U.K. Rescue Center Overrun With Orphaned (And Adorable) Seal Pups

NPR | Dec. 10, 2013 9:29 a.m.

Contributed By:

Eyder Peralta

Men take pictures as they try to move a seal pup away from a house, which has fallen into the sea, during a storm surge in Hemsby, eastern England, December 6, 2013.

Men take pictures as they try to move a seal pup away from a house, which has fallen into the sea, during a storm surge in Hemsby, eastern England, December 6, 2013.

Darren Staples, Reuters /Landov

We guarantee this is the saddest and cutest story you’ll hear about all day: About 263 seal pups were swept away from their mothers by a massive tidal surge near Norfolk in the U.K. recently.

Now, a wildlife center is struggling to cope with about 100 of them, who will need to be bottle fed and rehabilitated.

The BBC went to the center and talked to Alison Charles, a manager at the East Winch Wildlife Centre. She said the pups need to be feed often and it will take four to five months before they can be let back out to the wild.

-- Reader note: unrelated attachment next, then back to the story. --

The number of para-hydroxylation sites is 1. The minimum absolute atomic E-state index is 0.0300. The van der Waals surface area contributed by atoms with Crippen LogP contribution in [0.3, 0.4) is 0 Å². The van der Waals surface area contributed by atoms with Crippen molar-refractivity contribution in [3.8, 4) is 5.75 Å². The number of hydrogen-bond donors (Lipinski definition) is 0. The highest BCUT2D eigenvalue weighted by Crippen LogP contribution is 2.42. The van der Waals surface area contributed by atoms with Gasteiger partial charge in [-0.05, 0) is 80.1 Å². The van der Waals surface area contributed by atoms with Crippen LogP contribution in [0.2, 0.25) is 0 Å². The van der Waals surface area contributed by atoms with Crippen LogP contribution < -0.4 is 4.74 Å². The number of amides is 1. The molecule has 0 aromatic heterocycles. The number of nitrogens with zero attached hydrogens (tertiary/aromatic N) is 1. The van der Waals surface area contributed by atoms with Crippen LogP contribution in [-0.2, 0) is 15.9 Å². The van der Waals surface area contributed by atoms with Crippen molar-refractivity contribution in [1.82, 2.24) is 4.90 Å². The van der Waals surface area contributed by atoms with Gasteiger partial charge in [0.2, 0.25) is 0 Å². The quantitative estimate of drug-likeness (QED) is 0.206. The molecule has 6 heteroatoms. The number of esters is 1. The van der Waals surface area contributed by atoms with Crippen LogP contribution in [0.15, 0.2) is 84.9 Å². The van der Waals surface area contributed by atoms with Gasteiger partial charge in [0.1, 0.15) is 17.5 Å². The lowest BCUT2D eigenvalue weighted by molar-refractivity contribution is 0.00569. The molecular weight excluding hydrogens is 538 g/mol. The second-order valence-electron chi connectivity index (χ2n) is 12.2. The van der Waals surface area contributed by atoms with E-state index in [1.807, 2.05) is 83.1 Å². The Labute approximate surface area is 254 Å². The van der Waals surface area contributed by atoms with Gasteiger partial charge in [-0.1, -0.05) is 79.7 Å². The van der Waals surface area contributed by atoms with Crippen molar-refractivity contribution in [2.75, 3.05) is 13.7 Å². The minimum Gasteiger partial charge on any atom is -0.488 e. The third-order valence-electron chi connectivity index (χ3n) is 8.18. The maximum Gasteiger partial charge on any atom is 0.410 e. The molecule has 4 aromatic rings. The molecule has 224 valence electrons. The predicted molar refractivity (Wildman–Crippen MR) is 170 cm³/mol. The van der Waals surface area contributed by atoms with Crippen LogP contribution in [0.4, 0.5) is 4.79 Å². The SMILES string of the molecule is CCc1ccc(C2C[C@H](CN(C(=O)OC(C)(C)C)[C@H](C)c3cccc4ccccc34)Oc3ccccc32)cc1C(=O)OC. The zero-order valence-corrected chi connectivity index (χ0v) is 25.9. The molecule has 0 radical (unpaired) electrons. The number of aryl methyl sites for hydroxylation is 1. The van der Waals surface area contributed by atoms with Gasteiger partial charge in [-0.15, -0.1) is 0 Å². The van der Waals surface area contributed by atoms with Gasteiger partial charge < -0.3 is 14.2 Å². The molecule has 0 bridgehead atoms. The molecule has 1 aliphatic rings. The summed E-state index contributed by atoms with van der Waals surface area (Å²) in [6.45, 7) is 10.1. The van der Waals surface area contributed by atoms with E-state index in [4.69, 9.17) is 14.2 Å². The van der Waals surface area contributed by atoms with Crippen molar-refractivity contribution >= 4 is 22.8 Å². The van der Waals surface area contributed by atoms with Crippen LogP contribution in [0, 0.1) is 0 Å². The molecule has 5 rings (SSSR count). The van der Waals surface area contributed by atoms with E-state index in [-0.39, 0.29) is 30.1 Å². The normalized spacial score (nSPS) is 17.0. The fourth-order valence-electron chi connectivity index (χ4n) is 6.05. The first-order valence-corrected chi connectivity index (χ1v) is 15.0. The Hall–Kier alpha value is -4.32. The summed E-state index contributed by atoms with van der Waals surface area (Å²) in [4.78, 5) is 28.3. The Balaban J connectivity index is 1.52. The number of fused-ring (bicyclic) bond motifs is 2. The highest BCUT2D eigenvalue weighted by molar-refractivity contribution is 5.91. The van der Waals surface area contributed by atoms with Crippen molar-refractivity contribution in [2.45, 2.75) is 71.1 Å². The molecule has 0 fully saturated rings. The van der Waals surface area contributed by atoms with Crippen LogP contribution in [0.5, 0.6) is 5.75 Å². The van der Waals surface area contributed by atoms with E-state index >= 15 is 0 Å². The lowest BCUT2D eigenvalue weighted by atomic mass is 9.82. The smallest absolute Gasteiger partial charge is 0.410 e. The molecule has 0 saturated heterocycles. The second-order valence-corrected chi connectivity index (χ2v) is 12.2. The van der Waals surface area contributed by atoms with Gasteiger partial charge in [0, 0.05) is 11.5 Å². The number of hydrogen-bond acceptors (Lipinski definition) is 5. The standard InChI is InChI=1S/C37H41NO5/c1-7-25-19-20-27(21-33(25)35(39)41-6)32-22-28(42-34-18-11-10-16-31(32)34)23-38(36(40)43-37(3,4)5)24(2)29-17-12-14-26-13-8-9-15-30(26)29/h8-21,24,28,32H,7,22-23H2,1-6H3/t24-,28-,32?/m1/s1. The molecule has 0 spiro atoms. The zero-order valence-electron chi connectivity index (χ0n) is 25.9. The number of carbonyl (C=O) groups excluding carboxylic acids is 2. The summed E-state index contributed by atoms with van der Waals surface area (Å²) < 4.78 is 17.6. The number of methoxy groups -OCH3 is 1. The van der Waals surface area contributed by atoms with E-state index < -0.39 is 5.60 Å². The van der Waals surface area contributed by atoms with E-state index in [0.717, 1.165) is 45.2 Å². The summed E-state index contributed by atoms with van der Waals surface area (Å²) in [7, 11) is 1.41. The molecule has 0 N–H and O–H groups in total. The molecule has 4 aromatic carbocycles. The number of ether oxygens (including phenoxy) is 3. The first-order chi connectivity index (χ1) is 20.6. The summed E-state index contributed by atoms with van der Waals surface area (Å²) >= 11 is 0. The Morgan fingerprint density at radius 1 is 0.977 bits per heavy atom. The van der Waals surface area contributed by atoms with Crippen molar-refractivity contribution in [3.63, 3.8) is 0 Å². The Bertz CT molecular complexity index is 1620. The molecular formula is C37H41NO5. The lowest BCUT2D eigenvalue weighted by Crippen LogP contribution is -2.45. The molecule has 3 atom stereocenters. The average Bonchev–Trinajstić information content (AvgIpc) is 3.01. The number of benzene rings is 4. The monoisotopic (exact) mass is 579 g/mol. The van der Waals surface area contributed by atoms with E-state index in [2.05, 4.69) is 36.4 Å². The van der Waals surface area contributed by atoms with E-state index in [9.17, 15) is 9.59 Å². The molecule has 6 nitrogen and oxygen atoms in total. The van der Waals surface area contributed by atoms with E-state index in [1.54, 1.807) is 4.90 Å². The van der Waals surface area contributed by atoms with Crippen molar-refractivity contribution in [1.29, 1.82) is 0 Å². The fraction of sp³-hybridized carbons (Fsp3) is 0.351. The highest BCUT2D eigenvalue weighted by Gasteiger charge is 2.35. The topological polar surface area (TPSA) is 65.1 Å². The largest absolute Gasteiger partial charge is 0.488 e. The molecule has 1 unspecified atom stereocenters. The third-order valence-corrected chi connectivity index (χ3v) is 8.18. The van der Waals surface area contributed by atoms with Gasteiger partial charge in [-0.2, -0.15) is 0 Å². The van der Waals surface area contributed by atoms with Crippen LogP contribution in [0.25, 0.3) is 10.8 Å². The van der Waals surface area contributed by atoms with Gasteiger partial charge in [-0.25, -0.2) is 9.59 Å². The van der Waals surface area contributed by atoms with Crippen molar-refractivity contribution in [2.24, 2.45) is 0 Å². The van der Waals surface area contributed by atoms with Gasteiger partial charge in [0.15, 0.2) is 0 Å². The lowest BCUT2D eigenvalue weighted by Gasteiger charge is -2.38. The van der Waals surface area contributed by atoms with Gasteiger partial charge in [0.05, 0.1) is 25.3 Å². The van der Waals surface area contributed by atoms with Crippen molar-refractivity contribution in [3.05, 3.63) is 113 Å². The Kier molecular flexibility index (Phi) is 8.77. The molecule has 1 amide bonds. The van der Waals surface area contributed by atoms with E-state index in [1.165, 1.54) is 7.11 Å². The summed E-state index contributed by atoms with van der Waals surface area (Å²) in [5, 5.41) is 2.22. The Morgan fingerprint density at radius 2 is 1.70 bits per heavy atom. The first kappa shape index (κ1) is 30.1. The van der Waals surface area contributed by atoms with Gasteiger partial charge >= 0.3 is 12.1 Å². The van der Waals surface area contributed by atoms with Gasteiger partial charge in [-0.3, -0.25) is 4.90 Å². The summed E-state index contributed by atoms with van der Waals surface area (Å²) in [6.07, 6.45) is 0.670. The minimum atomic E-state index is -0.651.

The video shows the pups crying out for their mom.

“They’re young pups,” Charles says. “They’re missing their moms. They’re hungry. They’re waiting for their feed. We’re just warming it up.”

Charles told The Independent that if the pups had been left in the wild, they would have starved to death. The paper adds:

“At one breeding ground in Horsey, volunteers counted 440 pups on the beach before the surge and only 177 after it hit.

“But National Trust rangers at Blakeney Point, one of the largest colonies with about 1,000 seals and pups, said they had accounted for the vast majority of the seals.

“‘It would appear that the majority of seals and pups were able to reach higher ground on the sand dunes and escape the worst of the surge,’ a spokesman said.”

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